Warsaw

A Jewish Tree Grows In Poland?

09/10/1999
Staff Writer
Warsaw, Poland — Konstanty Gebert likes to compare this city’s fledgling Jewish community to a sapling cut from a tree, replanted, and now forging its own identity. What this journalist and Jewish community leader doesn’t like are Jewish critics who state that Poland’s struggling Jewish community is irrelevant or dead. Like the famous Mark Twain quip, Gebert insists that such reports are highly exaggerated.

Remembering Marek Edelman

10/06/2009
Staff Writer
The best advice I ever received about a forthcoming interview concerned a septuagenarian cardiologist in Warsaw. I was about to interview Dr. Marek Edelman, the last-surviving commander of the Warsaw Ghetto Uprising, in 1993 for a series of stories commemorating the event’s 50th anniversary. A Polish Jew who knew him told me what to expect: Dr. Edelman would give me some time, but if he felt bored he’d probably walk away without warning.

In The Bat Mitzvah Spirit

06/17/2005
Staff Writer
Among the concerns for the Lippmans of the Upper East Side in planning their daughter Juliet's bat mitzvah last fall was how to give the occasion some spiritual significance. "What should we do so it's not just a party?" Marie Lippman asked a friend, Rabbi Adina Lewittes of Tenafly, N.J., over lunch at a Midtown restaurant a few months before the bat mitzvah. Rabbi Lewittes answered by telling a story she had just read in Rabbi Daniel Gordis' on-line column from Israel.

In The Bat Mitzvah Spirit

06/17/2005
Staff Writer
Among the concerns for the Lippmans of the Upper East Side in planning their daughter Juliet's bat mitzvah last fall was how to give the occasion some spiritual significance. "What should we do so it's not just a party?" Marie Lippman asked a friend, Rabbi Adina Lewittes of Tenafly, N.J., over lunch at a Midtown restaurant a few months before the bat mitzvah. Rabbi Lewittes answered by telling a story she had just read in Rabbi Daniel Gordis' on-line column from Israel.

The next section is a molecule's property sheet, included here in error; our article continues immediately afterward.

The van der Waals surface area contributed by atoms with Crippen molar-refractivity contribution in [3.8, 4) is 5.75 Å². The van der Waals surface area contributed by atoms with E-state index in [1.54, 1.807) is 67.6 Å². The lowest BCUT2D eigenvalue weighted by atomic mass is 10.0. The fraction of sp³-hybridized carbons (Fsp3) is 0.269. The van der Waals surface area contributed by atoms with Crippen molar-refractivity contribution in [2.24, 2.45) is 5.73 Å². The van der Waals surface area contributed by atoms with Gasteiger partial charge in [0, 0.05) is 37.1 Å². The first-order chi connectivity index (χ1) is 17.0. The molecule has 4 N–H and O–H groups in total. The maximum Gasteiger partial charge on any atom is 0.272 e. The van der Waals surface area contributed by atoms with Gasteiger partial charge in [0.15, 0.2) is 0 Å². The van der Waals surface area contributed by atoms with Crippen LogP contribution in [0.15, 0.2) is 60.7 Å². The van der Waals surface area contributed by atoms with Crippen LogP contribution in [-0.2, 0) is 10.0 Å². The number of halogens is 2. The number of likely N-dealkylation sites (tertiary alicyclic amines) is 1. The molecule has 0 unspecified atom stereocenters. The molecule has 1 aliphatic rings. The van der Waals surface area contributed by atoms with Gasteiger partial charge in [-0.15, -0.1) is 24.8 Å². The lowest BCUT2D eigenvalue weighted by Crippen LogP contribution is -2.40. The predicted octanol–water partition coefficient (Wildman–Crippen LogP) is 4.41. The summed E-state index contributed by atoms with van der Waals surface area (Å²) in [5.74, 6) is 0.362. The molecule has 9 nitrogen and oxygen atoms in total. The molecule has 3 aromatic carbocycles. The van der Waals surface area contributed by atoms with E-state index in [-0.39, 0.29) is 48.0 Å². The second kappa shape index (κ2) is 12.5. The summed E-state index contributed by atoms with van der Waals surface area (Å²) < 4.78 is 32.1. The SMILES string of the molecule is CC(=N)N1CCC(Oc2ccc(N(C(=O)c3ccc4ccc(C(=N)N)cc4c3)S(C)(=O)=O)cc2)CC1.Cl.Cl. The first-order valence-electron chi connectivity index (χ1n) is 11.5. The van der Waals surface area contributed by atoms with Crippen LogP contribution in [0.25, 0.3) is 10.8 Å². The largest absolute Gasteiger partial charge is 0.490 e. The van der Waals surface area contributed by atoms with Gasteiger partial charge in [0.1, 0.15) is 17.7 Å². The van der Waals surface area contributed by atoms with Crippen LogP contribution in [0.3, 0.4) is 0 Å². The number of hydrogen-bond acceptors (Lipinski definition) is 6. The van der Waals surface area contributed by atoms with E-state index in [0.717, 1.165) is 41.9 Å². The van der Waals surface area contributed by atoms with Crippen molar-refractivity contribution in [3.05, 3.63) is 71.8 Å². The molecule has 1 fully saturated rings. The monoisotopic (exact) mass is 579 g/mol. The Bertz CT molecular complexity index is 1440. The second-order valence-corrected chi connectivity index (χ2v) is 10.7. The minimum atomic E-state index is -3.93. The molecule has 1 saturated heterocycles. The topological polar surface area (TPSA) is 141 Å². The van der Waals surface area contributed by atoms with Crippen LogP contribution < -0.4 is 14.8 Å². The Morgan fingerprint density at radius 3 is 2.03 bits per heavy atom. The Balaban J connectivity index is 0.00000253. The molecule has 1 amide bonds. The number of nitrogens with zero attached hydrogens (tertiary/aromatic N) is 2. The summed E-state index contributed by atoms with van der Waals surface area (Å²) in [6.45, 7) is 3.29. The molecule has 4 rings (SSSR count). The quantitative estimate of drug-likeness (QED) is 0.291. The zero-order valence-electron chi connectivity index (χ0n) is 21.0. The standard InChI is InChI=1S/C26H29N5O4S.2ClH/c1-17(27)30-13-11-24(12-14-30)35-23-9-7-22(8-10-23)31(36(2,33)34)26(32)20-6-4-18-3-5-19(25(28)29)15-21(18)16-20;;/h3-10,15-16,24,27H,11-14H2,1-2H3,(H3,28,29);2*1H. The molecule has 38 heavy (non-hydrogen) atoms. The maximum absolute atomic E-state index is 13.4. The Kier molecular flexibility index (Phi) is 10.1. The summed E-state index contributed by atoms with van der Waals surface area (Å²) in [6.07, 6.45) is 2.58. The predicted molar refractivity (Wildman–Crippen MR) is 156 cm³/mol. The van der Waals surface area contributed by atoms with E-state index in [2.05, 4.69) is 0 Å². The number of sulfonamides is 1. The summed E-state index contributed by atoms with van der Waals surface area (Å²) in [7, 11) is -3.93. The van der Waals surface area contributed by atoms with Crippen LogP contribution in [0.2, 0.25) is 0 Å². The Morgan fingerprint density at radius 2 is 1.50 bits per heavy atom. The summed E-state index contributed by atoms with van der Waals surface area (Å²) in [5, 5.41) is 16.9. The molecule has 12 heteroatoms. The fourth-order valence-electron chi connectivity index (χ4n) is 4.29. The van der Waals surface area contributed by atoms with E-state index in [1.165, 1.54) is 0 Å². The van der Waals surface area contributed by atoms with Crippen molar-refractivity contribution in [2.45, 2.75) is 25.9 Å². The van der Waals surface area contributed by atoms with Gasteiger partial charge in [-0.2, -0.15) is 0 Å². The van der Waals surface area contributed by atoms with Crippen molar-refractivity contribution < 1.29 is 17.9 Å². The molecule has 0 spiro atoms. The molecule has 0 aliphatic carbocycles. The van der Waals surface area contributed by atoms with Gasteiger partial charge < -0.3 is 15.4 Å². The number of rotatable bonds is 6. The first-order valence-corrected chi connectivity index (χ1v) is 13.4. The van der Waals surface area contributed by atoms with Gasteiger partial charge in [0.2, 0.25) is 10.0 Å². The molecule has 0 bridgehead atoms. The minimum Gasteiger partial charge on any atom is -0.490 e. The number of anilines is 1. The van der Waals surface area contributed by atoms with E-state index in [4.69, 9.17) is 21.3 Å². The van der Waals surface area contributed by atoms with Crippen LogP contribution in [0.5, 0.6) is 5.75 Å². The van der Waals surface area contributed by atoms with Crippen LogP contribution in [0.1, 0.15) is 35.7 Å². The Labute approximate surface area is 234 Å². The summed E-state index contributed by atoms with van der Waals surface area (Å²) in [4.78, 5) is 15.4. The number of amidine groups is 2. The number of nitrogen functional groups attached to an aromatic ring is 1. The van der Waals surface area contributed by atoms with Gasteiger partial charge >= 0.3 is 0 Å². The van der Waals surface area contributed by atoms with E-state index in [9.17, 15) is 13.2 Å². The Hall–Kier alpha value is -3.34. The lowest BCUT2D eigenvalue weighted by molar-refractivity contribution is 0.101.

Saving Cemeteries Here And Abroad

05/16/2003
Staff Writer
Jack Goldfarb's first memories of Staszow were second-hand. As a child in Philadelphia, the son of immigrants, he heard his parents' stories, in Yiddish, about landsmen in Staszow. He heard about heroic relatives in that market town in south-central Poland who defied the Nazis during World War II and paid with their lives. He heard about the postcards with news of the mishpocha crammed in tiny Yiddish letters that would arrive several times a year, until the war started.

Polish Jewish Museum A Tough Sell Here

05/19/2006
Staff Writer
Victor Markowicz, a Siberian-born philanthropist who grew up in Poland and later moved to the United States, spends much of his time these days asking fellow Jewish philanthropists in the U.S. to contribute to a Jewish museum to be built in Warsaw in the next few years. Markowicz's friends, in turn, ask him something: "Why in Warsaw? Why in Poland?" Many American Jews (born here or in the Old Country) support the idea of a museum devoted to Jews from Poland, to which a majority of American Jewry can trace their roots.

Polish Jewry’s New Independence

04/30/2008
Staff Writer
Warsaw — Since he first came here from Israel 14 years ago to help rebuild Jewish life here in the Polish capital, Yossi Erez has threatened that his retirement, and his return to Israel, was imminent. A Polish-born Jew who made aliyah with his family in 1947 and served as an Israeli Army psychiatrist, Erez served as the Polish representative of the American Jewish Joint Distribution Committee, training young community leaders and coordinating educational programs and waiting until he wasn’t needed on a daily basis anymore. That day came two weeks ago.

Mixed Record On Return Of Property

04/30/2008
Staff Writer
Lublin, Poland — On the first two nights of Passover, the ground floor of a former medical academy near Lublin’s historic Old City was crowded by early evening with members of the Jewish community. Children played for hours in the hallways while senior citizens schmoozed in a small office. After sundown, joined by other members of the community and a Jewish choir from Warsaw, they filed into a social hall for the seders; afterward, they stayed to play and shmooze some more.

A Partisan Comic Strip

02/10/2006
Staff Writer
A U.S. Army reconnaissance unit parachutes into Vilna in 1943. Surrounded by the Nazi and Russian armies, under heavy shelling, the American soldiers rendezvous with a Lithuanian partisan, a bearded hulk of a man named Bear. Stepping out of the rubble, Bear declares "We got package for you, very valuable, very ... breakable."

Poland Confronts History

04/23/2008
Staff Writer
Warsaw — The Jews of Poland marked an important anniversary last week, and the world paid attention.
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